Where were we one hundred years ago?
Mankind was out of caves long ago and Asia was learning lessons from colonials about drawing boundaries. Colonialism was still an accepted way of life — it was twenty-five years before a nuclear bomb condemned fascist aspirations in history.
Historically, India was in the middle of the Non-cooperation and Khilafat movements. USA was under Woodrow Wilson and Sun Yat Sen was managing a conflict- ridden China. Singapore and parts of Malaysia were part of the Straits Settlement under the British Raj. The Europeans and Americans were just stumbling out of Spanish flu which had started in April 1918. It affected 500 million of the world population and the total deaths came to estimates of 50 million or more. The world population was then less than two billion.
The League of Nations which lasted till the start of the next world war was founded in January 1920 with active participation from the thirty first American President Wilson, who was awarded the Nobel peace prize in 1919. The First World War had ended in 1918. Indian soldiers manned the British army and the police force and shot their own countrymen and others too to defend colonial borders, though Gandhi ( who returned in 1914-15 from South Africa, where he stayed for more than two decades ) and many others that now lie on the other side of divides, pushed for independence. Borders were mobile even during colonial rule because the boundaries were reshaped by the imperialists needs, especially when they handed over part of their dominions to others from Europe — all those who found it convenient to trade and rule in Africa or Asia for the market, raw materials and to ‘ civilise’ people to the victor’s way of life. The political map of the world looked different then.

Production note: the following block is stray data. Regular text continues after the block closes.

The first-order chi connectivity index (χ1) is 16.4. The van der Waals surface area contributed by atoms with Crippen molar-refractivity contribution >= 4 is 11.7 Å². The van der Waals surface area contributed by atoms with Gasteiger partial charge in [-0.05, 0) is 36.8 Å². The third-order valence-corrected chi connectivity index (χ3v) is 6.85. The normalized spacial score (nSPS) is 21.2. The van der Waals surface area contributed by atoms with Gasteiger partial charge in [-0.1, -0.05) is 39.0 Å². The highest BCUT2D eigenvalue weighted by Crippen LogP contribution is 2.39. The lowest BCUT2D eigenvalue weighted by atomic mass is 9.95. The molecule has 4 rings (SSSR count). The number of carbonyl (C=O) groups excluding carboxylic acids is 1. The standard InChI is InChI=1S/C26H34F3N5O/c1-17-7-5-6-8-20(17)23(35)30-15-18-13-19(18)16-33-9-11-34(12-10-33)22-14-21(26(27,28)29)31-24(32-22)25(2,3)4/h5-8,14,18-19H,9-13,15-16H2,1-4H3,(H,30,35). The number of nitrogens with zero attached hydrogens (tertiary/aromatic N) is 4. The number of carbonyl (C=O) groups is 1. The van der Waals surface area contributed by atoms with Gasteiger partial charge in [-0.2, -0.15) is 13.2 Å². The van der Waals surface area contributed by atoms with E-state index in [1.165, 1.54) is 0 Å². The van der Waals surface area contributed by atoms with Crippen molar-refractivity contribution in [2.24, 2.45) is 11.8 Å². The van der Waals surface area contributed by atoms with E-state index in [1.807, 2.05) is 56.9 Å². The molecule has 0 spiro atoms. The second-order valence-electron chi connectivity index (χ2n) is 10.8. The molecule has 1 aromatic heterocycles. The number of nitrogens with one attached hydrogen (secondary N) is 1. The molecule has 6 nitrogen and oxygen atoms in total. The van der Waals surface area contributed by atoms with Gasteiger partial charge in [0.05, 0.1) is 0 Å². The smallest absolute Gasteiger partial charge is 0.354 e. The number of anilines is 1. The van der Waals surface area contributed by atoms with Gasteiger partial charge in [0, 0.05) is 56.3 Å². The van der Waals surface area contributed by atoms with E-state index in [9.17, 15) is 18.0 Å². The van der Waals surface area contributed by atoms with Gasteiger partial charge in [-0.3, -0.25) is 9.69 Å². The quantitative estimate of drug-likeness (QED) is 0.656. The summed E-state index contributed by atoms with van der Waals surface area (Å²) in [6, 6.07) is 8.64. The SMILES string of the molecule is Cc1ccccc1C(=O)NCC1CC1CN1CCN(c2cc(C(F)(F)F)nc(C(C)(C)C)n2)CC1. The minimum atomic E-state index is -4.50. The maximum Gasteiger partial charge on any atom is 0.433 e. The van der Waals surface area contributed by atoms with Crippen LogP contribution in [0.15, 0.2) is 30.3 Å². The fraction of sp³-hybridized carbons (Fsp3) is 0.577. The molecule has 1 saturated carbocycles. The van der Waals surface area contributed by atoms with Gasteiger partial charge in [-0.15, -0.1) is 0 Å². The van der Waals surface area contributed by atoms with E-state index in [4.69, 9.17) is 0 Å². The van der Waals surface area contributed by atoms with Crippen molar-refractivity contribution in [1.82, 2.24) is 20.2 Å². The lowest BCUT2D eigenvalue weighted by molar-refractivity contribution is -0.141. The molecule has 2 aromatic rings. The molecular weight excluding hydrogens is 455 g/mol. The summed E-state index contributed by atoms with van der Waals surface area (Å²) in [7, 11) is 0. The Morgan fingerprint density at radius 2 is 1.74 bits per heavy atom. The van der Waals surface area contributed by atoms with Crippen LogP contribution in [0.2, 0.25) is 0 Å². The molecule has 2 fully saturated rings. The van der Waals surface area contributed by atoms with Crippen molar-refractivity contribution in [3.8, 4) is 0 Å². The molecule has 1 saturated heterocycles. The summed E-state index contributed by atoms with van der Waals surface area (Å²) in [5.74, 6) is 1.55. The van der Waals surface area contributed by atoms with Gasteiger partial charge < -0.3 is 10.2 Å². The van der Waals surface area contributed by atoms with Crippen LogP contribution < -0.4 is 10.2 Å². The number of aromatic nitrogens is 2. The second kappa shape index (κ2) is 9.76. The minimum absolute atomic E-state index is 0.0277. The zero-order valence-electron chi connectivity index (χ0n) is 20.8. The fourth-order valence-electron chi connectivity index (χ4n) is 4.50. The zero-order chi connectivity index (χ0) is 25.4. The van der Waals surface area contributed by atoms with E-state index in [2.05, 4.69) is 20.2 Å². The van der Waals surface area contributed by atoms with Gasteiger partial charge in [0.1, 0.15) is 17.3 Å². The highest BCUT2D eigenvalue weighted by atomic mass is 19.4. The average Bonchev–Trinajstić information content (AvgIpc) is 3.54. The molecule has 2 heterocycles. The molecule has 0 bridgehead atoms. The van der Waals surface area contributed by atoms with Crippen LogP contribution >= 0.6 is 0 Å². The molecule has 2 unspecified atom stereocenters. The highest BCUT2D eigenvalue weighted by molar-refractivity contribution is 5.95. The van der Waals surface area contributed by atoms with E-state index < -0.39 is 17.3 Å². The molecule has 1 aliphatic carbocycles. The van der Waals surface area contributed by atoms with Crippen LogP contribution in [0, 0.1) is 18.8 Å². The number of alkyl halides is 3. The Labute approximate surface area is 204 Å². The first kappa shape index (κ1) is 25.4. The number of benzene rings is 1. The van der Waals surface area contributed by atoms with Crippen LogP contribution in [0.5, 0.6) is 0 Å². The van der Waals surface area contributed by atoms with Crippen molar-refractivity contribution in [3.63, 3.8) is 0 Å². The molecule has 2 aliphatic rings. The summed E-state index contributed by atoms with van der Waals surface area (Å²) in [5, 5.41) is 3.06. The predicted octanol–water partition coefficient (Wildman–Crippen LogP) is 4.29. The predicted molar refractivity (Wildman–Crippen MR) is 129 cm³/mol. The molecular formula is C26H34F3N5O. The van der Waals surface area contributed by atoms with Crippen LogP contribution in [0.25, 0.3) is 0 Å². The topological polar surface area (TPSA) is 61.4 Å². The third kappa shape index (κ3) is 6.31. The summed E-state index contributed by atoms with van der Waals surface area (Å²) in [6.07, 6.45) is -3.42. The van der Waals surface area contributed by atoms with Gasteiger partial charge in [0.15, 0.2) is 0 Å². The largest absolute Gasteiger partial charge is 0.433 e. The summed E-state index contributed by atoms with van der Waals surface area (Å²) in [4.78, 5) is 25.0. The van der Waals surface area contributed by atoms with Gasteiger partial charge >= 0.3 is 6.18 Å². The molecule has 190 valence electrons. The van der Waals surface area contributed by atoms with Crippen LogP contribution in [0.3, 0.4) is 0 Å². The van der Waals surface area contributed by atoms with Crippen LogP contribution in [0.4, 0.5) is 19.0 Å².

The reason I am going into these details is to figure out if the past has really carved out our present as TS Eliot claimed in Burnt Norton (1936).
Time present and time past
Are both perhaps present in time future,
And time future contained in time past.
If all time is eternally present
All time is unredeemable.
TS Eliot has always fascinated me when it comes to cogitating along philosophical issues like time. History cannot be unwritten. And we cannot go back to the past or future except in fiction. Then, as Eliot said is all time really unredeemable — can we really go back to the pre- COVID era and have rallies and wars leaving the virus unattended, a virus that has already decimated mankind by more than half a million, despite our advances in medical technology?
As the economies open up, people are reeling under job losses and scarcity. Numbers are totted out on a regular basis by the media. And yet the virus lurks — persists in infecting people, though rumours are afoot that it is losing its virulence in some parts of the world. Meanwhile, we try our best to return and revive the pre COVID-19 times. If we look at world history and the way it has rolled itself out and shaped our lives, do we want to go back to the past? If we want to survive as a race what can we do? Are we acting in the right way?